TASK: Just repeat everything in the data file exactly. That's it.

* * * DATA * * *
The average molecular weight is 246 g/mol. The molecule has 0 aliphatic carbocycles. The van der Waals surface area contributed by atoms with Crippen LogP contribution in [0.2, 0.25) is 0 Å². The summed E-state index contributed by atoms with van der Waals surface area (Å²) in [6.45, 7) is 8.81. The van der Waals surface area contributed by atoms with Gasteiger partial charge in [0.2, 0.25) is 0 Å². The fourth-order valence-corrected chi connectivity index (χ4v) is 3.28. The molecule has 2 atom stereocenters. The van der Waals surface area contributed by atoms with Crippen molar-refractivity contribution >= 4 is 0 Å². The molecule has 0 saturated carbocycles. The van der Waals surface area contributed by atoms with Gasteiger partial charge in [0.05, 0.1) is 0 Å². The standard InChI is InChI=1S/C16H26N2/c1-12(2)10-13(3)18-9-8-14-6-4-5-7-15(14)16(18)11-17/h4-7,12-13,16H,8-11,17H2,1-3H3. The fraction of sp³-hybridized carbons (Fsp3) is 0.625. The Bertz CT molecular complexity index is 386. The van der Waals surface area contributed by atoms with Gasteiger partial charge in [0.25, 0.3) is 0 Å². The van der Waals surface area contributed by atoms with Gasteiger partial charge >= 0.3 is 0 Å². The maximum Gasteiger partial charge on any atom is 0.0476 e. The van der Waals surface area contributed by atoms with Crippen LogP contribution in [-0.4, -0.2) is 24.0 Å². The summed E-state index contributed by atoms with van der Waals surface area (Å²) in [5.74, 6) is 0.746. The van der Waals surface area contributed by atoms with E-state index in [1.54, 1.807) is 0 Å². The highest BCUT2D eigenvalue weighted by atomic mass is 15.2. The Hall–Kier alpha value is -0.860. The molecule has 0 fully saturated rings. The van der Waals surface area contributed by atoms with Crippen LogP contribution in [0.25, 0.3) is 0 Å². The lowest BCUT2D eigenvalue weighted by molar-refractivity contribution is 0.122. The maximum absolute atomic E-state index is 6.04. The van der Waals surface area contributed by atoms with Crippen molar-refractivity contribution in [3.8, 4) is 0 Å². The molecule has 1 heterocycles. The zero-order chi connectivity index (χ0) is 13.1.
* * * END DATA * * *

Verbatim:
The average molecular weight is 246 g/mol. The molecule has 0 aliphatic carbocycles. The van der Waals surface area contributed by atoms with Crippen LogP contribution in [0.2, 0.25) is 0 Å². The summed E-state index contributed by atoms with van der Waals surface area (Å²) in [6.45, 7) is 8.81. The van der Waals surface area contributed by atoms with Gasteiger partial charge in [0.2, 0.25) is 0 Å². The fourth-order valence-corrected chi connectivity index (χ4v) is 3.28. The molecule has 2 atom stereocenters. The van der Waals surface area contributed by atoms with Crippen molar-refractivity contribution >= 4 is 0 Å². The molecule has 0 saturated carbocycles. The van der Waals surface area contributed by atoms with Gasteiger partial charge in [0.05, 0.1) is 0 Å². The standard InChI is InChI=1S/C16H26N2/c1-12(2)10-13(3)18-9-8-14-6-4-5-7-15(14)16(18)11-17/h4-7,12-13,16H,8-11,17H2,1-3H3. The fraction of sp³-hybridized carbons (Fsp3) is 0.625. The Bertz CT molecular complexity index is 386. The van der Waals surface area contributed by atoms with Gasteiger partial charge in [0.25, 0.3) is 0 Å². The van der Waals surface area contributed by atoms with Gasteiger partial charge >= 0.3 is 0 Å². The maximum Gasteiger partial charge on any atom is 0.0476 e. The van der Waals surface area contributed by atoms with Crippen LogP contribution in [-0.4, -0.2) is 24.0 Å². The summed E-state index contributed by atoms with van der Waals surface area (Å²) in [5.74, 6) is 0.746. The van der Waals surface area contributed by atoms with E-state index in [1.54, 1.807) is 0 Å². The highest BCUT2D eigenvalue weighted by atomic mass is 15.2. The Hall–Kier alpha value is -0.860. The molecule has 0 fully saturated rings. The van der Waals surface area contributed by atoms with Crippen LogP contribution in [0.25, 0.3) is 0 Å². The lowest BCUT2D eigenvalue weighted by molar-refractivity contribution is 0.122. The maximum absolute atomic E-state index is 6.04. The van der Waals surface area contributed by atoms with Crippen molar-refractivity contribution in [3.8, 4) is 0 Å². The molecule has 1 heterocycles. The zero-order chi connectivity index (χ0) is 13.1.